Monday, January 4, 2016

Life in a Foreign Context

It has been a gift to spend a week with my cousin and her family in Kathmandu. We have explored all the tourist attractions as well as strolling around back alleys that open to beautiful views of open valleys and towering mountain tops. (Sadly it was too cloudy to see the Himalayas.) They new all the hole in the wall places that were safe to eat as well as the western style restaurants that rivaled Chipotle. I was able to meet some of the expat community and hear the wide variety of things they are involved in throughout the country. I found it interesting that at some point during conversations someone would bring up the gas shortage. The would ask how many tanks of cooking gas we had or what the going black market price was for taxis or where they were getting black market gasoline. I realized this part of the world creates extreme hoarders out of even the most normal people. (I learned to hoard small bills in India.) I realized a good school is important for every family living abroad and kids are kids no matter where they live. People who call a foreign city home learn to negotiate everything and will walk away if they can not get a local price for something. Americans abroad wrestle with the reality of having the means to pay for things that make life sustainable while still wanting to engage local culture and community. (I have argued to the death over 10 rupees which is $0.15.) All expats are always looking for a good deal on flights to their home country and usually know the best routes and have flown enough airlines to know which ones to never fly no matter how cheap it is. (I will never, ever fly Biman Bangladesh again.)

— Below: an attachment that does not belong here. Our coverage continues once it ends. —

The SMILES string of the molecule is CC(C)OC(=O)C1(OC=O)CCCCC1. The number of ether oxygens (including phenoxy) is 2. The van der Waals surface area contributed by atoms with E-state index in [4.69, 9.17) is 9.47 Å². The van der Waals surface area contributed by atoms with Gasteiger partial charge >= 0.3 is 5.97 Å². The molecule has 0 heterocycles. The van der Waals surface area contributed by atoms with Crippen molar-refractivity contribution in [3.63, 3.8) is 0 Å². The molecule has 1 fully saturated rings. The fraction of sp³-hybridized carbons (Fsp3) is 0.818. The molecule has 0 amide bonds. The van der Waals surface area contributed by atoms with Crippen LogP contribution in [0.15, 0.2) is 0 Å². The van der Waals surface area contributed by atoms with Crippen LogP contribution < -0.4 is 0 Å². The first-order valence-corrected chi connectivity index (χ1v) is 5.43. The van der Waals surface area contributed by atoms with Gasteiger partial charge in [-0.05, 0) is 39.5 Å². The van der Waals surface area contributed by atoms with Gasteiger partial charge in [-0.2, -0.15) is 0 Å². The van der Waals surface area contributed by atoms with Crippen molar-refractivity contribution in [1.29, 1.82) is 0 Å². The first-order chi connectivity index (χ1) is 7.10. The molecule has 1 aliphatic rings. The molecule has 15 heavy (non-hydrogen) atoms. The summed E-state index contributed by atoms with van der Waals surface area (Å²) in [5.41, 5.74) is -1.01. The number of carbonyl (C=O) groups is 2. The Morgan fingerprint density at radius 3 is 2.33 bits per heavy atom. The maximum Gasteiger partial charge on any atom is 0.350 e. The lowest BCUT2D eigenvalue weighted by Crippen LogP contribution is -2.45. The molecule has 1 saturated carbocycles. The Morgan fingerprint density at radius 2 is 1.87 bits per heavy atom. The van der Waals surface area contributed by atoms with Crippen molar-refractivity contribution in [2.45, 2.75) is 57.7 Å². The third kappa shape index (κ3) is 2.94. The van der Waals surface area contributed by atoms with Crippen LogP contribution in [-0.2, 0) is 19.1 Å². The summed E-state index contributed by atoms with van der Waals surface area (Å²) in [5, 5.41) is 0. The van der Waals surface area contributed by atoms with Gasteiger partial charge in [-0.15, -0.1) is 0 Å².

I am forever grateful for each and every expat who has welcomed me into their homes and community. I have learned invaluable lessons on what is truly important when living abroad and how the little things become precious gifts throughout a hard day, week, month, year. I am blown away by the amazingly strong men and women doing life outside their home country/culture. They are a beautiful community that has learned to welcome people well and say hard goodbyes. I cherish the opportunity to meet so many expats around the world and am so incredibly thankful for their hospitality and generosity extended to me. 

Friday, January 1, 2016

Nepal: The Struggle is Real

Life is rough in Nepal. I knew it would be when arrived but seeing the day to day struggle for Nepali and Bideshi alike after the earthquake destroyed so many structures and the current rioting taking place at the border which means limited supplies are coming through the border. These two situations combined have increased the cost of living and stunted the tourism industry which is the top grossing industry in this small, land-locked country. Gasoline and cooking gas are hard to come by so there is a lucrative black market charging exuberant prices for these daily necessities. Businesses who depend on tourism are struggling to stay afloat as tourist are few and far between since the earthquake. Nepal is thought to have have lost 50 billion rupees last year from the earthquake and the last of tourism.

Today, we took the opportunity to help stimulate the tourism industry and explored the 3 original kingdoms which make up the Kathmandu Valley. Each kingdom sustained a great deal of damage from the powerful earthquake which hit last April. There are temples that toppled and buildings that buckled. Piles of rubble are a sobering reminder of the devastation sustained last April. The once packed tourist attractions are now sparsely spotted with a group here and there. We hired a tour guide to show us around Bhaktapur. He works for a trekking company which normally has thousands of inquires each year from around the world. This year, they have only had four inquires for all of 2016. Taxi drivers are forced to charge quadruple the normal fare to afford gasoline on the black market. The streets are lined with buses, trucks and cars waiting for days to fill up their tanks if gasoline becomes available. There are fewer buses and those running are dangerously overcrowded to the point which they are teetering to one side as they drive. Restaurants have had to limit their menus to account for limited cooking gas. Many small roadside eateries are cooking over wood fires because cooking gas is too costly or completely unavailable.

Today I am thankful for the opportunity to explore this city with my cousin and her family. I am thankful I live in a country which has electricity, natural gas and gasoline are available 24 hours a day. I am thankful for the blessing to be able to travel and explore the world. More importantly, I am grateful for the ways God is present amidst the brokenness in this city and the ways He is bring restoration.